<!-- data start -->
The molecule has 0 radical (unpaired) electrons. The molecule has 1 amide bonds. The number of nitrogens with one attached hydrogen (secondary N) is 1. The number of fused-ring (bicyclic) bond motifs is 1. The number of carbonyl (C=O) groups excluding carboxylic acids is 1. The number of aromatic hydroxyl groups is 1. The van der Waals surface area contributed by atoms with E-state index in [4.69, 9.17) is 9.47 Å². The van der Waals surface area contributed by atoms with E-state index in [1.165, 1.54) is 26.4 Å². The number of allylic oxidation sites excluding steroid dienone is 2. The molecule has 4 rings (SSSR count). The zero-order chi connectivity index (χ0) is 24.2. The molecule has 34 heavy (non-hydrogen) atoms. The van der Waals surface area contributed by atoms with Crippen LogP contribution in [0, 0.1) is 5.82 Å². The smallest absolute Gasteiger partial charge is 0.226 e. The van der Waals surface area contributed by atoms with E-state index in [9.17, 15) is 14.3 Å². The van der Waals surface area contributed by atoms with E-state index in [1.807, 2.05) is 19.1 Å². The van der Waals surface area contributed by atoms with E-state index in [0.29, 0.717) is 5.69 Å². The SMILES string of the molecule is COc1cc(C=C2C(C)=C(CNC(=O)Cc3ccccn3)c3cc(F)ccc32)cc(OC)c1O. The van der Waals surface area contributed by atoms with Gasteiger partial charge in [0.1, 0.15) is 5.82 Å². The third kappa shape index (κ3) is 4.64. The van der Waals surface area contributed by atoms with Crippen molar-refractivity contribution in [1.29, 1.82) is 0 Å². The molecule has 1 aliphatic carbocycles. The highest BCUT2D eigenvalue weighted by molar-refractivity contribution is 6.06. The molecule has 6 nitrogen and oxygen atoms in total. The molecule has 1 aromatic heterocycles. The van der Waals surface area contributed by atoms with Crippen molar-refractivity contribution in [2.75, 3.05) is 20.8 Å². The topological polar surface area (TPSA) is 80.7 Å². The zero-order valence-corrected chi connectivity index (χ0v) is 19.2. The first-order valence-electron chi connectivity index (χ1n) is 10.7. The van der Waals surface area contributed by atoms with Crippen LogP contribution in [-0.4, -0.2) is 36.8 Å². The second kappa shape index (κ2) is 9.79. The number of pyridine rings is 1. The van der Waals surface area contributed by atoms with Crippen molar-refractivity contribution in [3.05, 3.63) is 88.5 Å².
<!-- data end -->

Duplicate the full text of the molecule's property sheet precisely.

The molecule has 0 radical (unpaired) electrons. The molecule has 1 amide bonds. The number of nitrogens with one attached hydrogen (secondary N) is 1. The number of fused-ring (bicyclic) bond motifs is 1. The number of carbonyl (C=O) groups excluding carboxylic acids is 1. The number of aromatic hydroxyl groups is 1. The van der Waals surface area contributed by atoms with E-state index in [4.69, 9.17) is 9.47 Å². The van der Waals surface area contributed by atoms with E-state index in [1.165, 1.54) is 26.4 Å². The number of allylic oxidation sites excluding steroid dienone is 2. The molecule has 4 rings (SSSR count). The zero-order chi connectivity index (χ0) is 24.2. The molecule has 34 heavy (non-hydrogen) atoms. The van der Waals surface area contributed by atoms with Crippen LogP contribution in [0, 0.1) is 5.82 Å². The smallest absolute Gasteiger partial charge is 0.226 e. The van der Waals surface area contributed by atoms with E-state index in [9.17, 15) is 14.3 Å². The van der Waals surface area contributed by atoms with E-state index in [1.807, 2.05) is 19.1 Å². The van der Waals surface area contributed by atoms with E-state index in [0.29, 0.717) is 5.69 Å². The SMILES string of the molecule is COc1cc(C=C2C(C)=C(CNC(=O)Cc3ccccn3)c3cc(F)ccc32)cc(OC)c1O. The van der Waals surface area contributed by atoms with Gasteiger partial charge in [0.1, 0.15) is 5.82 Å². The third kappa shape index (κ3) is 4.64. The van der Waals surface area contributed by atoms with Crippen molar-refractivity contribution in [1.29, 1.82) is 0 Å². The molecule has 1 aliphatic carbocycles. The highest BCUT2D eigenvalue weighted by molar-refractivity contribution is 6.06. The molecule has 6 nitrogen and oxygen atoms in total. The molecule has 1 aromatic heterocycles. The van der Waals surface area contributed by atoms with Crippen molar-refractivity contribution in [2.75, 3.05) is 20.8 Å². The topological polar surface area (TPSA) is 80.7 Å². The zero-order valence-corrected chi connectivity index (χ0v) is 19.2. The first-order valence-electron chi connectivity index (χ1n) is 10.7. The van der Waals surface area contributed by atoms with Crippen LogP contribution in [-0.4, -0.2) is 36.8 Å². The second kappa shape index (κ2) is 9.79. The number of pyridine rings is 1. The van der Waals surface area contributed by atoms with Crippen molar-refractivity contribution in [3.05, 3.63) is 88.5 Å².